Premieres too by outgoing Composer in Residence Julian Anderson, Colin Matthews and James Horner (a double-Oscar winner for his thrilling score to the film Titanic).

Legendary pianist Menahem Pressler – a founding member of the Beaux Arts Trio – joins Robin Ticciati to perform Beethoven’s Piano Concerto No. 4.

To take advantage of priority booking (open now), join one of our membership schemes for as little as £50 a year. For more information please call Sarah Fletcher on 020 7840 4225 or visit

Next LPO concerts at Royal Festival Hall

Friday 14 February 2014 | 7.30pm

Saturday 1 March 2014 | 7.30pm

JTI Friday Series

Julian Anderson Alleluia Beethoven Symphony No. 9 (Choral)

Valentine’s Day Concert Dvořák Carnival Overture Rachmaninoff Piano Concerto No. 2 Wagner Prelude and Liebestod from Tristan und Isolde Tchaikovsky Romeo and Juliet (Fantasy Overture) Stuart Stratford conductor Sa Chen piano

Wednesday 19 February 2014 | 7.30pm Balakirev Islamey (Oriental Fantasy) Khachaturian Piano Concerto Kalinnikov Symphony No. 1 Osmo Vänskä conductor Marc-André Hamelin piano Free pre-concert discussion 6.15–6.45pm | Royal Festival Hall David Nice discusses the evening’s programme.

Vladimir Jurowski conductor Emma Bell soprano Anna Stéphany mezzo soprano John Daszak tenor Gerald Finley baritone London Philharmonic Choir

Friday 7 March 2014 | 7.30pm JTI Friday Series Dvořák Scherzo capriccioso Tchaikovsky Piano Concerto No. 1 Mahler Blumine Shostakovich Symphony No. 1 Ilyich Rivas conductor Simon Trpčeski piano

Friday 21 February 2014 | 7.30pm JTI Friday Series Berlioz Overture, Le Corsaire Rachmaninoff Rhapsody on a Theme of Paganini Elgar Symphony No. 2 Vasily Petrenko conductor Kirill Gerstein piano

Wednesday 26 February 2014 | 7.30pm Brahms Double Concerto for violin and cello Bruckner Symphony No. 2 Vladimir Jurowski conductor Julia Fischer violin Daniel Müller-Schott cello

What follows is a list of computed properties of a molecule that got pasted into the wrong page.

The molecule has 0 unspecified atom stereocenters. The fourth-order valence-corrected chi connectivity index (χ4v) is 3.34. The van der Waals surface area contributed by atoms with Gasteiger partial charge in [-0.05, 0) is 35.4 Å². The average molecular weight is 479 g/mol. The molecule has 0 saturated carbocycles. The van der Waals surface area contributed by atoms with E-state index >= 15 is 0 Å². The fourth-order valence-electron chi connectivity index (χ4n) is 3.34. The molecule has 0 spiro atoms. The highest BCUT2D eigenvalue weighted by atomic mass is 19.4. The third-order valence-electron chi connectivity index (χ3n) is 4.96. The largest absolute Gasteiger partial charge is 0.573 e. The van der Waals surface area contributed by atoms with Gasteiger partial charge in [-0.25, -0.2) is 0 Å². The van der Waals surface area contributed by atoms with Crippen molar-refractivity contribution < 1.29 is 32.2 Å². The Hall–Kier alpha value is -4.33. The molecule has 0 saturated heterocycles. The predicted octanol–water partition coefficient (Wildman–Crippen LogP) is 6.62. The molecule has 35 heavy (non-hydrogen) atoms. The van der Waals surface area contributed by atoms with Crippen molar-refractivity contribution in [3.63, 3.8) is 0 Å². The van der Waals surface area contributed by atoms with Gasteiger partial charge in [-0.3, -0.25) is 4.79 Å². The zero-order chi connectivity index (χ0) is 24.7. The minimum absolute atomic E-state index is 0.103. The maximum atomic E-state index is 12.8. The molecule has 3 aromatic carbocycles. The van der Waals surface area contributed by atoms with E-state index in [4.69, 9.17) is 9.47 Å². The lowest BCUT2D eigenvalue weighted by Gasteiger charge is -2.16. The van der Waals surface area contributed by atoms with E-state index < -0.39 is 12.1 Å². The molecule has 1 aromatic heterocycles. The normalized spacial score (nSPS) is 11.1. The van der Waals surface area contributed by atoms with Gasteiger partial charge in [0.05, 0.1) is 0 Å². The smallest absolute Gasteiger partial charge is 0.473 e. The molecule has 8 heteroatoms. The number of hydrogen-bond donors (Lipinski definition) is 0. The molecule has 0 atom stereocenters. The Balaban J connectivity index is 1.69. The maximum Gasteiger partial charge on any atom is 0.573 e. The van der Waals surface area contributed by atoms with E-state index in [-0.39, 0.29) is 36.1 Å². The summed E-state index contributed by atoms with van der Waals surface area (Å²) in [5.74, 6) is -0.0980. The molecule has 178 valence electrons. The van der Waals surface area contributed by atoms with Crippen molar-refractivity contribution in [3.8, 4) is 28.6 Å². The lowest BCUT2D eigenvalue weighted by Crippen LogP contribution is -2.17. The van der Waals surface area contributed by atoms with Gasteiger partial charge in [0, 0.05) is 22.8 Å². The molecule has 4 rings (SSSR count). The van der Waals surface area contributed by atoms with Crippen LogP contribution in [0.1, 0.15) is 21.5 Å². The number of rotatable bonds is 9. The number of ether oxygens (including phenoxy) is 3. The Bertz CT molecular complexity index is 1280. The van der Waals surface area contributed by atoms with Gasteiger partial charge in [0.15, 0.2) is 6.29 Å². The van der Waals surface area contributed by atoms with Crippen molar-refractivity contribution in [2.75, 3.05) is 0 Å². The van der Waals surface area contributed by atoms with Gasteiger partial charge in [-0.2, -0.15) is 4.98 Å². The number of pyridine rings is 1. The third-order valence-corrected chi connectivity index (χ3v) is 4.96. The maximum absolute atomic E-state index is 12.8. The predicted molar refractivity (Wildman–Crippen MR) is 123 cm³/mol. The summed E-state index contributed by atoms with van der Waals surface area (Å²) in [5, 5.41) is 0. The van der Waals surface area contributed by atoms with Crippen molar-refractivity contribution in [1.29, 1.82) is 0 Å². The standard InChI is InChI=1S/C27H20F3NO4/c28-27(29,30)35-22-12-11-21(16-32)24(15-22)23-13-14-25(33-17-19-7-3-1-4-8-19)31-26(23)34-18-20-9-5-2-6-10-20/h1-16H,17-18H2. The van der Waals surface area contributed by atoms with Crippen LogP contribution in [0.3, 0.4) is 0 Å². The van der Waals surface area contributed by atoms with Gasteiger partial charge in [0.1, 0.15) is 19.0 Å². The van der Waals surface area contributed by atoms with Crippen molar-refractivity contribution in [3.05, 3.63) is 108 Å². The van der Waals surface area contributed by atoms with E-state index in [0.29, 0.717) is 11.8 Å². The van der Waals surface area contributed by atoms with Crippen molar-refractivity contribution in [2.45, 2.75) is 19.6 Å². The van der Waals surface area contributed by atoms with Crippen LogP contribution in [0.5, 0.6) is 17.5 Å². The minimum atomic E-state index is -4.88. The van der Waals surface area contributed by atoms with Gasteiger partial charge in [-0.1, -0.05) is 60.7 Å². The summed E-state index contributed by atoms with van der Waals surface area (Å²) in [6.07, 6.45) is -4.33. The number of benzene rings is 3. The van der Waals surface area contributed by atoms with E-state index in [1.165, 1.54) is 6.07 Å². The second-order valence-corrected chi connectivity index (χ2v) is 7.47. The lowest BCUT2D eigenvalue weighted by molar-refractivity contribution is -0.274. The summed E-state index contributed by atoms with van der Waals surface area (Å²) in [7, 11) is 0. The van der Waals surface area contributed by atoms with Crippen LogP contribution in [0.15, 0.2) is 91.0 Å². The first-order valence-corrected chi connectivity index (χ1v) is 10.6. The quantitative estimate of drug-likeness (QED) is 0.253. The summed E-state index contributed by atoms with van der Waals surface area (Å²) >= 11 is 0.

Booking details Tickets £9–£39 (premium seats £65) London Philharmonic Orchestra Ticket Office 020 7840 4242 Monday–Friday 10.00am–5.00pm Transaction fees: £1.75 online, £2.75 telephone

Southbank Centre Ticket Office 0844 847 9920 Daily 9.00am–8.00pm Transaction fees: £1.75 online, £2.75 telephone No transaction fee for bookings made in person

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London Philharmonic Orchestra Annual Appeal 2013/14

Tickets Please! Do you remember the first time you saw a symphony orchestra live on stage? Every year the London Philharmonic Orchestra’s schools’ concerts allow over 16,000 young people to see and hear the Orchestra live. The LPO is the only orchestra in the UK to offer specific and tailored orchestral concerts for all ages – from primary school children aged five, through to 18-year-old A-level students. Six out of ten children attending the concerts will be experiencing an orchestra for the very first time.

Tickets for the concerts cost £9. We want to offer free tickets to 2,500 children from the most disadvantaged schools and we need your help to make this happen.

For a donation of just £9 you could buy a ticket for a child to attend one of our schools’ concerts. If you would like to donate more, you could buy tickets for three children (£27), a row of seats in the stalls (£108), or a whole class to attend (£270). Every donation of any size from our supportive audience will help us to fill our concert hall with new young audience members.

Please visit, where you can select the seats you wish to buy, or call Katherine Hattersley on 020 7840 4212 to donate over the phone. Thank you for supporting Tickets Please!

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Orchestra news

Spring tours Earlier this month the Orchestra travelled to Madrid with conductor Vladimir Jurowski to give two concerts at the city’s Auditorio Nacional de Música. Yulianna Avdeeva performed Brahms’s Piano Concerto No. 1, and the Orchestra gave the Spanish premiere of James MacMillan’s Viola Concerto with soloist Lawrence Power, following the world premiere here at Royal Festival Hall on 15 January. Next month, the Orchestra, along with Glyndebourne Festival Opera soloists and chorus under Sir Mark Elder, will take Britten’s Billy Budd to New York for four performances at the Brooklyn Academy of Music. The cast includes Jacques Imbrailo as Billy Budd, Brindley Sherratt as Claggart and Mark Padmore as Captain Vere.